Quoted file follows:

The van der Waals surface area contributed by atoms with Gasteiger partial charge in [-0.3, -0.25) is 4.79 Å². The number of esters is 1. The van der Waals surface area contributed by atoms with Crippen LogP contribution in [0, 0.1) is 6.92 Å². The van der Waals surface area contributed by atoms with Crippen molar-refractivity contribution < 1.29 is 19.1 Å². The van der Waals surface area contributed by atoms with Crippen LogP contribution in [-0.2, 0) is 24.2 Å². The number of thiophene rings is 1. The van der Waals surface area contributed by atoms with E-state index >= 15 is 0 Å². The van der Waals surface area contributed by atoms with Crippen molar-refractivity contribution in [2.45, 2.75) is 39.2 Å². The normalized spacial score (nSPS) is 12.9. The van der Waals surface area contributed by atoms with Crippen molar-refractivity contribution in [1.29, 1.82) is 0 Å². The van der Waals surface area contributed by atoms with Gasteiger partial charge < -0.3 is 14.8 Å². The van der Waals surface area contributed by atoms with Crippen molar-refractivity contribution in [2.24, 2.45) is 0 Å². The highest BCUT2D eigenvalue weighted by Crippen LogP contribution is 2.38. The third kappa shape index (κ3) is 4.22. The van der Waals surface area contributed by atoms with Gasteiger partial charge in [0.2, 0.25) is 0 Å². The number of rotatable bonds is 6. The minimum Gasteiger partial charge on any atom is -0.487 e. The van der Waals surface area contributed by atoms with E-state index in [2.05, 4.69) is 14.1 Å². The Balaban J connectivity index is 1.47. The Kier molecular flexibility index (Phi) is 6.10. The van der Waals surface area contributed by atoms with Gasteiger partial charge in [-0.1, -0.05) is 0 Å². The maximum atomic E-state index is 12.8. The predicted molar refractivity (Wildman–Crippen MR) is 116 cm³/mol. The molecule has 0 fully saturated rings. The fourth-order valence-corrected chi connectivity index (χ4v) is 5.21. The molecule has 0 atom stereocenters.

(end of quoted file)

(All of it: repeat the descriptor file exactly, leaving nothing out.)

The van der Waals surface area contributed by atoms with Gasteiger partial charge in [-0.3, -0.25) is 4.79 Å². The number of esters is 1. The van der Waals surface area contributed by atoms with Crippen LogP contribution in [0, 0.1) is 6.92 Å². The van der Waals surface area contributed by atoms with Crippen molar-refractivity contribution < 1.29 is 19.1 Å². The van der Waals surface area contributed by atoms with Crippen LogP contribution in [-0.2, 0) is 24.2 Å². The number of thiophene rings is 1. The van der Waals surface area contributed by atoms with E-state index >= 15 is 0 Å². The van der Waals surface area contributed by atoms with Crippen molar-refractivity contribution in [2.45, 2.75) is 39.2 Å². The normalized spacial score (nSPS) is 12.9. The van der Waals surface area contributed by atoms with Crippen molar-refractivity contribution in [1.29, 1.82) is 0 Å². The van der Waals surface area contributed by atoms with Gasteiger partial charge < -0.3 is 14.8 Å². The van der Waals surface area contributed by atoms with Crippen molar-refractivity contribution in [2.24, 2.45) is 0 Å². The highest BCUT2D eigenvalue weighted by Crippen LogP contribution is 2.38. The third kappa shape index (κ3) is 4.22. The van der Waals surface area contributed by atoms with Gasteiger partial charge in [0.2, 0.25) is 0 Å². The number of rotatable bonds is 6. The minimum Gasteiger partial charge on any atom is -0.487 e. The van der Waals surface area contributed by atoms with E-state index in [2.05, 4.69) is 14.1 Å². The Balaban J connectivity index is 1.47. The Kier molecular flexibility index (Phi) is 6.10. The van der Waals surface area contributed by atoms with Gasteiger partial charge in [-0.1, -0.05) is 0 Å². The maximum atomic E-state index is 12.8. The predicted molar refractivity (Wildman–Crippen MR) is 116 cm³/mol. The molecule has 0 fully saturated rings. The fourth-order valence-corrected chi connectivity index (χ4v) is 5.21. The molecule has 0 atom stereocenters.